A 27-unit housing development at 17th and Mission streets may finally break ground more than a decade after it was originally proposed, though a new developer, the Toboni Group, is now carrying the baton.

Joe Toboni, the elder of the company’s father-son leadership team, quietly purchased the entitled land at 2100 Mission St. — currently the site of the One $ Store — from developer Timothy Muller in August last year. The price tag was $4.8 million. 

That wasn’t a terrible price, Toboni said. But with astronomically high construction costs and Toboni’s commitment to a community benefits package, he said making the project pencil out might be a squeeze. 

You have to be smart in how you build it in order to make it work,” Toboni said, noting that his development company is its own builder, which keeps costs lower. 

The project will likely break ground in a year or so, he said.  

The development will include four-below-market-rate units, which is around 15 percent — one more unit than was required for this project, he said. Toboni added that he’s also committed to renting the 3,000 square-foot ground-floor retail space to a low-price retailer selected by the Mission Economic Development Agency for the next 50 years. For the first 15 years, that retailer will be Goodwill at $3 per square foot. The thrift store has two five-year options. 

Toboni will also fund a mural on the building that he pegs at around $100,000. 

When Muller, the previous developer, inked this deal in July 2018, the Mission Economic Development Agency withdrew a “discretionary review” on the project, which would have prompted a hearing in front of the Planning Commission. Otherwise, the project was “as-of-right” and needed no Planning Commission vote to move forward, according to Gina Simi, a Planning Department spokeswoman. 

Peter Papdapoulous, a MEDA policy analyst who filed the discretionary review, declined to comment on Toboni taking over.  

And it remains unclear why, after a decade, Muller threw in the towel. He did not respond to requests for comment, nor did principals at Harrigan Weidenmuller, his development company. 

Toboni had his guesses. “The Toboni Group feels that with the rising cost of building, the [previous] owner decided to sell because the owner is not a builder.”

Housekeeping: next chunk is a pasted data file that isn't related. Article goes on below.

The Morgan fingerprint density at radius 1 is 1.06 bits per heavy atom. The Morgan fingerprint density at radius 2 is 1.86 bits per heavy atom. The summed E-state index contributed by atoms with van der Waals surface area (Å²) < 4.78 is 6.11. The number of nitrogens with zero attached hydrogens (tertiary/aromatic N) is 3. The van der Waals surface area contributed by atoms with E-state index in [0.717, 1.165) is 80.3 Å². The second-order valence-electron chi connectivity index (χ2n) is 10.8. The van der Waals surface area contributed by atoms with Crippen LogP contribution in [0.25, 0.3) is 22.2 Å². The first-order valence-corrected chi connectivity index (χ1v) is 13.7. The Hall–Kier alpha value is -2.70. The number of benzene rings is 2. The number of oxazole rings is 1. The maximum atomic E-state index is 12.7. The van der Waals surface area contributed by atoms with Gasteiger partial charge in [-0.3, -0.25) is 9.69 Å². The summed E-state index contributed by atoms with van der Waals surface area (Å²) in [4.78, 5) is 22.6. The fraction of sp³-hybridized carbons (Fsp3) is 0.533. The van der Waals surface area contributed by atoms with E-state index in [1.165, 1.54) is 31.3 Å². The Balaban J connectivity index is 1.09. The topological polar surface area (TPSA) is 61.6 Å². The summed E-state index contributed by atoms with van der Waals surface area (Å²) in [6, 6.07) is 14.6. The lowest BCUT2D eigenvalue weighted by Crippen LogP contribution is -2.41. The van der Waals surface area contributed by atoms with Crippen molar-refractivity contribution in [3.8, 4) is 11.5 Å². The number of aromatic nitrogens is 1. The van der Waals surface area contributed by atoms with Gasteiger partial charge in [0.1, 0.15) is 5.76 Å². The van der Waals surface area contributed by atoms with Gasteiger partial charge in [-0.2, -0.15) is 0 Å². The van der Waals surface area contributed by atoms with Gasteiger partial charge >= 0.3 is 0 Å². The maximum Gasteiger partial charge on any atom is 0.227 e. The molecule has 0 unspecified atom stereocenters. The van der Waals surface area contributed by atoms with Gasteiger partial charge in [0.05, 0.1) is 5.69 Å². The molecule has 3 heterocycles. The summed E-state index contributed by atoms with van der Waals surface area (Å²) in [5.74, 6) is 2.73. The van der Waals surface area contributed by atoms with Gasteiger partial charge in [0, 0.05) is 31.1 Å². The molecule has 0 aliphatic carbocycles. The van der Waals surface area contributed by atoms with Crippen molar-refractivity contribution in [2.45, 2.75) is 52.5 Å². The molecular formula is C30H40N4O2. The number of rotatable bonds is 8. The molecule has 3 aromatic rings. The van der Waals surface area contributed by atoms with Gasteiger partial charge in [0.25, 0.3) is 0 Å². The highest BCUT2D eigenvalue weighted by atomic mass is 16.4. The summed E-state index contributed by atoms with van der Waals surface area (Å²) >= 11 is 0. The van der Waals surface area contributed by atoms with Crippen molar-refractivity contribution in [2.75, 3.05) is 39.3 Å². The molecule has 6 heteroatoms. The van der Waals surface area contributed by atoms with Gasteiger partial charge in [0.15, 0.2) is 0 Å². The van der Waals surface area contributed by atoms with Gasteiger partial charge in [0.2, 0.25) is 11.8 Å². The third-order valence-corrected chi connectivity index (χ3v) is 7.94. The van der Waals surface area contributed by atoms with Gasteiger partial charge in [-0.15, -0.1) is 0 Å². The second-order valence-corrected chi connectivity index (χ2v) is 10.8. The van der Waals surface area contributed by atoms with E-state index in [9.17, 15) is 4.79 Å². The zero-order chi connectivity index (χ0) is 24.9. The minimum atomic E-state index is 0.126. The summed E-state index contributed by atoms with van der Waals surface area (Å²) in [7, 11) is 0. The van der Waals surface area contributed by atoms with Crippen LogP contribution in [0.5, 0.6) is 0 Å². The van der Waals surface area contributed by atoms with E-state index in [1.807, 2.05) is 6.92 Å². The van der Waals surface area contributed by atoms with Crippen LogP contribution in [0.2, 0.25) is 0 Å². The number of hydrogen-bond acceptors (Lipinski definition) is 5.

The Toboni Group, led by Toboni and his son Joey, is also beginning construction on a 75-unit project at 19th and South Van Ness Avenue. It recently completed 20 units at 606 Capp St., and finished 27 units at 600 South Van Ness in 2017. 

But the project at 2100 Mission St. could be Toboni’s last market-rate project, he said. After it finishes up in the next several years, “we’ve decided to build affordable housing in San Francisco and specifically middle-income housing.” 

Toboni, a city native, said that the focus has largely been on two extremes: market-rate and low-income housing. “We feel the middle in San Francisco is being left out,” he said. “We’re going to lose our emergency responders and teachers. When San Francisco loses that middle, it’s really gonna be a problem.” 

Building that middle-income housing will be done through the nonprofit business he and his son, Joey, are currently formulating. As Mission Local reported last week, the Toboni Group plans to use income from its on-site affordable units to build affordable developments, with matching grants from the tech industry and other benefactors. 

The developments may not be 100 percent affordable, unlike eight projects currently being developed by nonprofits in the Mission. Yet the ratio, for example, could look more like 75 percent below-market-rate, with 25 percent market-rate units “to help pay for it,” Toboni said, noting a high-revenue-generating commercial tenant could also cover costs. 

As low-income projects come online, all revenue will be used to generate more housing, Toboni said — ”to where we could fund these projects so that they could generate income and pay for the next project.”